Self Reflection

An old student of mine stopped by in the middle of July. I didn’t recognize him and had to ask his name. As soon as he said it I recalled his time with me.

He was a student for about 5 years. Roughly age 9-13. He was being raised by a single mom. She hoped the martial arts would help him get some discipline, direction, and focus.

It was a challenge getting him to do what would help him. It was a challenge to get him to make better choices. It was a challenge to earn his trust. He was a boy then and a man of 32 now.

I asked him what he had been up to. He extended both arms which were covered in tattoos. It seemed as if he thought I should know by me looking at his arms.

I asked him what it all meant. He said, “I’ve been in and out of prison.” I asked him how long that had been going on. He said, “Fourteen years. I just got out again about a month ago.”

He told me how he had found his way into petty crime and then stuff a bit more serious. He told me how he had been doing this for so long, he just saw himself that way now. Gangster life.

I asked him if he wanted a different future to which he responded, “Yes.”

He kept bringing the conversation back around to what got him where he was at.

I kept bringing the conversation back to where he might want to go.

After about 20 minutes, I had to get back inside to teach and let him know as much. I also told him he was always welcome and that I would help him if he liked. He said he would like that. I invited him to come back so we could continue our conversation the next day.

The next time I saw him was two weeks later when his face popped up during the local news. Police were searching for him. He had stabbed somebody.

Ricky saw himself a certain way.

God didn’t see him that way.

I didn’t see him that way.

I saw his potential when he was still a kid.

If he ever saw his potential the way I did, you couldn’t tell it by his choices.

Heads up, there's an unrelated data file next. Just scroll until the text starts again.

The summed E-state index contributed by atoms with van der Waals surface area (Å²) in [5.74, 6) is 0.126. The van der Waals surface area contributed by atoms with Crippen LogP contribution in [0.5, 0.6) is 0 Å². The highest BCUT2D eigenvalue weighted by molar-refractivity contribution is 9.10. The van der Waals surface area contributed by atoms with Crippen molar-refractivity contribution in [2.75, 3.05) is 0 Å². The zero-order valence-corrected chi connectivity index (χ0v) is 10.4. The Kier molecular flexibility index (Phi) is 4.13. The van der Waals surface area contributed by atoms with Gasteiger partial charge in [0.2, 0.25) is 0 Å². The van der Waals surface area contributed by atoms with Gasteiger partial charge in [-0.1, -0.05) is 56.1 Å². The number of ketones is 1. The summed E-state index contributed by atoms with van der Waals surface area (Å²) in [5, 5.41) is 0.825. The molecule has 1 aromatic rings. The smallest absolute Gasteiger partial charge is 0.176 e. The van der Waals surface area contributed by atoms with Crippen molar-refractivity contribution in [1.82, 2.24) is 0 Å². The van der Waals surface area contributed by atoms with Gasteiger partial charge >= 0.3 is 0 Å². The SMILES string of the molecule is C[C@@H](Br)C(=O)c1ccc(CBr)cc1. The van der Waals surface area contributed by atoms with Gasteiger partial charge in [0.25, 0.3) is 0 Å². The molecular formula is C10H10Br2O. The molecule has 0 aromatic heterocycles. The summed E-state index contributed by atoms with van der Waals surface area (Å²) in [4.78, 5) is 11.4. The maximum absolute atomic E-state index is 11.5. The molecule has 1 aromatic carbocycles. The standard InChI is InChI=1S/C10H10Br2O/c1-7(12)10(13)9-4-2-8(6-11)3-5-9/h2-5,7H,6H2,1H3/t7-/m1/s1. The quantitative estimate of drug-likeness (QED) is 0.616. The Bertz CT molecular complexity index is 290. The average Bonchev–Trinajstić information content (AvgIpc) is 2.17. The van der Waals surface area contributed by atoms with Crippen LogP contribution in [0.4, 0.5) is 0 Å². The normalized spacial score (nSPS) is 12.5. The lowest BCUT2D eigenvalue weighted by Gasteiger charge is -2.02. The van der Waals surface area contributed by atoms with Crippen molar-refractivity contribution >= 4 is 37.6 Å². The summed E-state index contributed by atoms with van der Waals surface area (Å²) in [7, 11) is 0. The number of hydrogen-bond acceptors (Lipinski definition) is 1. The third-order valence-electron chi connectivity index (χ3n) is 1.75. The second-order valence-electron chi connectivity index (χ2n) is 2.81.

Not everybody you try to help is capable in the moment of receiving it.
Sadly Ricky is back in prison.

I’m certain that if what he saw in the mirror wasn’t broken but strong and of value, he would have made different choices.

This same phenomenom happened in my own life. I was home on leave from the Air Force. I had been in the military for over two years at this point.

On this visit home I stopped by the house of one of my Aunt’s. She catered for a living at the time and there was always food on the stove, in the refrigerator, or freezer. And it was delicious!

We chatted and visited and as per normal Italian life, food showed up almost immediately. Pizza, rigatoni, sauce, bread, Italian sausage with peppers and onions.

After we ate, my aunt stepped over to the two, six burners each industrial stoves. She started to prepare more food for the weekend wedding reception she was working on. My cousin and I were hanging out at the table and talking.

At one point she says, “Mark, you are so different.”

My response, “What do you mean?”

um, what’s the word…

After a brief pause, I simply said, “Well, maybe this is who I really am.”

My cousin wasn’t really saying I was “nice” as much as she was pointing out that I was different than when I left home.

Our environment, the experiences we have in our youth, plays a heavy role in who we think we are growing up. And who we think we are is reflected in our behaviors.
Getting in an environment where somebody hasn’t already defined you, allows for your healthy growth. When your soul is nourished, you will grow in a healthy way.

Going to a new environment allowed me to be more of who I wanted to be. It was safe. I wasn’t going to come under fire for who I wanted to be. I could just be me.

Maybe you too grew up in an environment that didn’t allow you to be who you were meant to be. I get it. But life doesn’t have to stay that way.

We can choose a new path. The one we were always meant to get to. And then start being more of us and less of them.